Now that I have your attention, no, it doesn’t mean what you think it means.
I’ve been reading my way around traditional-minded blogs and around the manosphere, and I find it remarkable how hugely important becoming “marriageable” seems, even to the Christians.
A woman who calls herself Elspeth wrote this post for her very nice blog “Loving in the Ruins”, which is fine as far as it goes. But check out the comments section. People are desperate to get married. Parents are worrying themselves sick because their children have told them that marriage might not be in the cards. Post after post after post is written all about how to turn yourself into marriageable material. Indeed, that is the whole point of the endeavor of some Christians to “Christianize” game.
But really, who cares if you don’t get married? I’ll give you an example of what I mean. Here’s a comment from Elspeth’s post, a woman named Maeve:
My older daughter is somewhat covertly communicating to me that she doesn’t think marriage is in the cards for her – and part of it is she has no idea how to go about meeting someone she would consider marriage material…I don’t know – I really don’t.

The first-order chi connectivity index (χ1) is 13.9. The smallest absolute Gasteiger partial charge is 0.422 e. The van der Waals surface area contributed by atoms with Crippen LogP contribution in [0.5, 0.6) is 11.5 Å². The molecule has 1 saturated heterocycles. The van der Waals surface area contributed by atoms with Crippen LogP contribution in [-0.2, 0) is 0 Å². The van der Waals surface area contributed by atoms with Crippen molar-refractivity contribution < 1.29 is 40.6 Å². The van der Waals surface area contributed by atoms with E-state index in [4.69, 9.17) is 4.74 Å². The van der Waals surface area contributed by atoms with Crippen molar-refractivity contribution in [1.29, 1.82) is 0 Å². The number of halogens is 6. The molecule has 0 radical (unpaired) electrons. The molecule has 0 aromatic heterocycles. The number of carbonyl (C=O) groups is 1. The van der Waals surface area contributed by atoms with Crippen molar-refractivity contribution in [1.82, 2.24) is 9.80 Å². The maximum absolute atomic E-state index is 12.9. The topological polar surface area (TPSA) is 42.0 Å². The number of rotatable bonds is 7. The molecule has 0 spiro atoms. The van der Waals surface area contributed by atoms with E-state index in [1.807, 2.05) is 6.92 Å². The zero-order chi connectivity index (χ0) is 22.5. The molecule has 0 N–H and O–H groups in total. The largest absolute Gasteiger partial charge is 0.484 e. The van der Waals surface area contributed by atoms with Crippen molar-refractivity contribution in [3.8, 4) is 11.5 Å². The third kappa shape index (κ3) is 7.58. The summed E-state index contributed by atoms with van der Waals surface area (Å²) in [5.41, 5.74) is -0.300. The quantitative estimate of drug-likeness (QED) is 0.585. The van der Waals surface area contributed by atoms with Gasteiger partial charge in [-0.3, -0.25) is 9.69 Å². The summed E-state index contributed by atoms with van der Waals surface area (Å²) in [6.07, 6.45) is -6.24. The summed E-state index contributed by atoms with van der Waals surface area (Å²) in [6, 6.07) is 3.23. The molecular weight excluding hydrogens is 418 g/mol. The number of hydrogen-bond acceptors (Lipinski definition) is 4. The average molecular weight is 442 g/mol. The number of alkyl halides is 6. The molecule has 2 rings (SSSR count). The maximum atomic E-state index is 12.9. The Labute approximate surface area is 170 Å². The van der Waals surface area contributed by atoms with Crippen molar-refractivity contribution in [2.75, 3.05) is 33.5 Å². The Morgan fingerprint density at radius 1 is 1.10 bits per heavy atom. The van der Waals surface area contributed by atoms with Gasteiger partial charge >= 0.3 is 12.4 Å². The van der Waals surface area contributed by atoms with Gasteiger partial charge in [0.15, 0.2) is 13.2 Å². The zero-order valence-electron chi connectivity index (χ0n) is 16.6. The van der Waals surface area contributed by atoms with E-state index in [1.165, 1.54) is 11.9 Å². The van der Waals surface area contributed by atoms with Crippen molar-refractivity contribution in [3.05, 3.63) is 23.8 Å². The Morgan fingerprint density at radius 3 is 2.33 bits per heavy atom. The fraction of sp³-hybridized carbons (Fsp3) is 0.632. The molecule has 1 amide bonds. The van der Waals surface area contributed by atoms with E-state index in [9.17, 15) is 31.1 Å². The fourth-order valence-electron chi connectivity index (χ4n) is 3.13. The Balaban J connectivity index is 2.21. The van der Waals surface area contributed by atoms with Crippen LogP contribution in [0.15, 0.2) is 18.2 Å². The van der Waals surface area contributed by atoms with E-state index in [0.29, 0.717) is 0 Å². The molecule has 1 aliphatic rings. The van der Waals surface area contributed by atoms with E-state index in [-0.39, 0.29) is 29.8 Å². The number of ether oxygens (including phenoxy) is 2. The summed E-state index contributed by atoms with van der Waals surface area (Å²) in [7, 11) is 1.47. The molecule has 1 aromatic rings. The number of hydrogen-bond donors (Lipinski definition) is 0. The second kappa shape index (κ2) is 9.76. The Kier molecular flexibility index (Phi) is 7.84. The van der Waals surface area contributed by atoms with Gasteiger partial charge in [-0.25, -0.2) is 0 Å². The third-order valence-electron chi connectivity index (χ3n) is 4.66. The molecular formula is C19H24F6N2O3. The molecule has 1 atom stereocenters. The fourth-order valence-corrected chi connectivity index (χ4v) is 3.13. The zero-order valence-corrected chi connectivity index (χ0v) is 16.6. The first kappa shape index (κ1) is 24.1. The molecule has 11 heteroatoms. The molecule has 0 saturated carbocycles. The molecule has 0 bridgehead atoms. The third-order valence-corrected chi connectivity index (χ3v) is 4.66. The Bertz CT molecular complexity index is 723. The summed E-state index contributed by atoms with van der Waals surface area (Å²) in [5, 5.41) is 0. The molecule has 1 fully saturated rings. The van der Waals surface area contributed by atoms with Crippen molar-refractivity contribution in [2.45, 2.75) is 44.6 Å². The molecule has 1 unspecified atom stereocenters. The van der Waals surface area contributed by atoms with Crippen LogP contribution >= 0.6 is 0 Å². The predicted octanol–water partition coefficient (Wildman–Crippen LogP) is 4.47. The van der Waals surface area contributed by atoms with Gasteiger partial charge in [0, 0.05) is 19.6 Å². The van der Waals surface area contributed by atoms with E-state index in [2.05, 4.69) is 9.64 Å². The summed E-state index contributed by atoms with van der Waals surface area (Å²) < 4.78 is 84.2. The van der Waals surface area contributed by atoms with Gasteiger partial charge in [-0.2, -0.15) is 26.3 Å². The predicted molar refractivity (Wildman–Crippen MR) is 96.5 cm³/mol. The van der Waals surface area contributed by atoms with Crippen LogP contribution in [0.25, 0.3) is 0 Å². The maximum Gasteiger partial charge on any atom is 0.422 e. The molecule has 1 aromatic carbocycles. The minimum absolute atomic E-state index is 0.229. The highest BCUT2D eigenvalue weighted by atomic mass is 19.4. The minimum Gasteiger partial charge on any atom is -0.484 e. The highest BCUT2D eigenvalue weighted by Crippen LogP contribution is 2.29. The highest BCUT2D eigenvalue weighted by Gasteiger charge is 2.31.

St. Paul said it is better not to marry. So if one of your children says marriage probably isn’t in the cards for them shouldn’t your reaction be “Sounds fine! No reason it has to be”?
I am not anywhere close to courting or anything right now (for a lot of reasons), and so what? If I don’t marry, it’s better than fine. It’s actually better than if I was married, provided I don’t fornicate.
And no, the “state” of marriage or society does not change Scripture. It doesn’t matter that marriage is the foundation of society or that divorce is up or that same-sex marriage is a thing. We are in the end times, and it is better to be celibate like Paul.
I think that’s another reason I feel so uncomfortable with the Christianization of something like game. Any philosophy that centers around attraction or making yourself marriage material has something seriously off about it right off the bat, at least from a Christian perspective.